Interview with Bonn virologist Hendrik Streeck comments on the increase in Covid numbers after Carnival
Bonn · Bonn virologist Hendrik Streeck is not alarmed by the current increase in the number of Covid-19 cases but urges everyone to stay at home if they feel ill, regardless of the virus.
Covid case numbers are continuing to rise in Bonn after Carnival. Virologist Hendrik Streeck of Bonn University Hospital is not surprised, and he sees no reason to be alarmed. GA editor Christine Ludewig spoke to him about the current situation and what he thinks infected people should do now.
What do you think of the rising numbers of Covid-19 cases after Carnival? Is this a wave now or a short carnival-related blip?
Hendrik Streeck: It was to be expected that numbers would rise as a result of the carnival festivities in the last few weeks and not only because of the Rosenmontag parade. Over the last three years, we have learned that indoor socialising leads to infections. We must bear in mind that the Coronavirus will not go away and will be with us for the next few years. It will continue to cause small surges of infection over again, especially in winter. But that is not at all worrying. We now have an enormously high level of immunity in the population. Due to this immunity and the modified properties of the Coronavirus since the Omicron variant, the virus has run out of steam a bit. We are now only seeing isolated cases of people who become really ill and need intensive medical treatment. So the coronavirus is increasingly joining all the other cold viruses. In the past, people had a cold with a different virus after carnival parties. Now it can also - but not only - be the coronavirus.
Does that mean that the pandemic is now turning into the endemic?
Streeck: This is a difficult statement to make scientifically. By definition, a pandemic is a disease that causes severe and simultaneous infections on several continents and that overburdens the health system. And we still have an unclear picture in some parts of the world, such as China. But if we’re talking colloquially about the pandemic, I would say: yes, we have arrived at the endemic. That's why it's acceptable to have fun at carnival again as normal. But we must bear in mind that infections, regardless of the virus, happen when we are close together and partying. This is nothing specific to the Coronavirus. Flu can also be severe and require intensive treatment. Therefore, if you are worried or if you’re vulnerable, it is better to avoid this kind of revelry. Of course, it is always difficult to look ahead. But I expect that the number of cases will rise again in the coming days and then fall with the spring due to seasonal effects.
You have just mentioned it: How is the severity of the courses of the currently widespread Coronavirus variants developing?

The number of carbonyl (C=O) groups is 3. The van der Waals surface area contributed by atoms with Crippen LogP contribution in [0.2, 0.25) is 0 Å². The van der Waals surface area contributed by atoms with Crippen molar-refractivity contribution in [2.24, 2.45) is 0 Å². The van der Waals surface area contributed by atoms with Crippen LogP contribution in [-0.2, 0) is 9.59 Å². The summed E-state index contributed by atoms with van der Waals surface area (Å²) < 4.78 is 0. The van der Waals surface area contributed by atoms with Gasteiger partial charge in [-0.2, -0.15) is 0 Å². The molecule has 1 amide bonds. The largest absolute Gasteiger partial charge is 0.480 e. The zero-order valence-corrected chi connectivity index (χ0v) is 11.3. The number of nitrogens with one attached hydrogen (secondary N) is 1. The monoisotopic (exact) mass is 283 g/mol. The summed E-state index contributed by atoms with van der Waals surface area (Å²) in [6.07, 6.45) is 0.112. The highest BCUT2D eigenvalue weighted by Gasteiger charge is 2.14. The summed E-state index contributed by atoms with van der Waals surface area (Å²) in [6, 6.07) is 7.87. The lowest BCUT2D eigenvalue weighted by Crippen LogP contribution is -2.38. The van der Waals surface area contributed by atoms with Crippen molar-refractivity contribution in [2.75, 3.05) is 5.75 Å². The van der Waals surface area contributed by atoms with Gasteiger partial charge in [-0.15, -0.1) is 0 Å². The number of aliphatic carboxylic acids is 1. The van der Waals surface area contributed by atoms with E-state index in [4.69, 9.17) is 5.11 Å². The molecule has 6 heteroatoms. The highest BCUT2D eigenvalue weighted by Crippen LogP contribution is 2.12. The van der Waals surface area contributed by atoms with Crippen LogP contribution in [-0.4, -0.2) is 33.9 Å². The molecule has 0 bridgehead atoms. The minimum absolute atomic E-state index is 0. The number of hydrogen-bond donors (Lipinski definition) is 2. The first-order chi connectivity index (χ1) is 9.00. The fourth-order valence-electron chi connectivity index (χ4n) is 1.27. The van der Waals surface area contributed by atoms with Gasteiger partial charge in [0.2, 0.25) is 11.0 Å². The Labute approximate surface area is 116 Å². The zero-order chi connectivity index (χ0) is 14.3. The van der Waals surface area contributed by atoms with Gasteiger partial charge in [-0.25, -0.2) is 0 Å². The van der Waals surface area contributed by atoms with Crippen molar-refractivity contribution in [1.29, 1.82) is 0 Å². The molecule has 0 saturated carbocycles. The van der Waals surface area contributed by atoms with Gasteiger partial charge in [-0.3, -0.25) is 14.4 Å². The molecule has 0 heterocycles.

Streeck: We are seeing an increase in the XBB.1 variant, which was first described in the USA last year. It is an immuno-evading variant, but it does not have more pathogenic properties. In principle, evolution towards more pathogenic properties is possible, but unlikely. Since Omicron, we are no longer seeing these changes in the characteristics, and since then we are also seeing significantly less severe courses. Occasionally they still occur, especially if someone has a predisposition, i.e. a previous illness. Therefore, self-protection is the top priority here, especially when there are risk factors.
According to a report by the Robert Koch Institute in mid-February, the XBB.1 variant is the second most common variant, right?
Streeck: Last week it was around 20 per cent. We assume that it will soon be dominant. is more easily transmitted even in vaccinated or people or those who have already recovered from Covid-19. But it is important to know that there is still protection against a severe course. After all, we do not only have an immune response, but a whole army of T-cells and antibodies, most of which are still active even in the case of immuno-evasion.
How should people behave under these circumstances, especially after the discontinuation of many Coronavirus protection measures, if they have a positive Coronavirus test?
Streeck: Well, I have to be very clear: If you feel ill, no matter what the infection is, then you should please stay at home to avoid passing on the infection. You don't need a positive Covid test for that. We all know how poorly the rapid antigen test detects an acute infection. That is the reason I appeal to people who feel ill to stay at home for their own sake and that of their fellow human beings. If you still have to go out, for example to pick up your children from school or to go shopping, then you should wear an FFP2 mask.
The Covid-19 situation is easing. So how much space does the Coronavirus still take up in your own day-to-day work? Are you devoting yourself more to original research areas again?
Streeck: The original research areas never went away, we continued to research them all the time, they just faded into the background. For a while now, the dominance of the Coronavirus has been over, but there are still quite a few publications we are working on. In a publication now in Nature Communication, we have just shown nicely how the complexity of immunity builds up over time through vaccination and exposure to infections or combinations thereof, and Omicron has basically acted like a very good booster in vaccinated people.